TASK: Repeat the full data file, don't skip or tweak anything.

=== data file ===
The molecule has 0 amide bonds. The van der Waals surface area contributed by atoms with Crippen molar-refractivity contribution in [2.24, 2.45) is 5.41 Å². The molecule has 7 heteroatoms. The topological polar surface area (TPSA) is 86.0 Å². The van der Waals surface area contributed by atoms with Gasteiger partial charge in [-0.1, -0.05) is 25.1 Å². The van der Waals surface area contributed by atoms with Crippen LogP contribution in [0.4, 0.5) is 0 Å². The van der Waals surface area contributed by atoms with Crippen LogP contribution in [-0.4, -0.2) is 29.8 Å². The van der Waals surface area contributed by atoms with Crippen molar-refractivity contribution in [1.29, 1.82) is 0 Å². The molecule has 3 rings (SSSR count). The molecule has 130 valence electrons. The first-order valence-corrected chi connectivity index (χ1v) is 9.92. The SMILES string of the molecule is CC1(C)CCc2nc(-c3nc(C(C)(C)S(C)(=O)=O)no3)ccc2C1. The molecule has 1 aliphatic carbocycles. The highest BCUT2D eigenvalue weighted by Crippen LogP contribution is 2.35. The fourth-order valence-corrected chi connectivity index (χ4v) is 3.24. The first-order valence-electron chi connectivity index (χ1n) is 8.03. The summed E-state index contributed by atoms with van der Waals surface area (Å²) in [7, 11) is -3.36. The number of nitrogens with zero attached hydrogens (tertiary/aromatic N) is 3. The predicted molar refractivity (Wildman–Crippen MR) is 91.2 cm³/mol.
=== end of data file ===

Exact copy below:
The molecule has 0 amide bonds. The van der Waals surface area contributed by atoms with Crippen molar-refractivity contribution in [2.24, 2.45) is 5.41 Å². The molecule has 7 heteroatoms. The topological polar surface area (TPSA) is 86.0 Å². The van der Waals surface area contributed by atoms with Gasteiger partial charge in [-0.1, -0.05) is 25.1 Å². The van der Waals surface area contributed by atoms with Crippen LogP contribution in [0.4, 0.5) is 0 Å². The van der Waals surface area contributed by atoms with Crippen LogP contribution in [-0.4, -0.2) is 29.8 Å². The van der Waals surface area contributed by atoms with Crippen molar-refractivity contribution in [1.29, 1.82) is 0 Å². The molecule has 3 rings (SSSR count). The molecule has 130 valence electrons. The first-order valence-corrected chi connectivity index (χ1v) is 9.92. The SMILES string of the molecule is CC1(C)CCc2nc(-c3nc(C(C)(C)S(C)(=O)=O)no3)ccc2C1. The molecule has 1 aliphatic carbocycles. The highest BCUT2D eigenvalue weighted by Crippen LogP contribution is 2.35. The fourth-order valence-corrected chi connectivity index (χ4v) is 3.24. The first-order valence-electron chi connectivity index (χ1n) is 8.03. The summed E-state index contributed by atoms with van der Waals surface area (Å²) in [7, 11) is -3.36. The number of nitrogens with zero attached hydrogens (tertiary/aromatic N) is 3. The predicted molar refractivity (Wildman–Crippen MR) is 91.2 cm³/mol.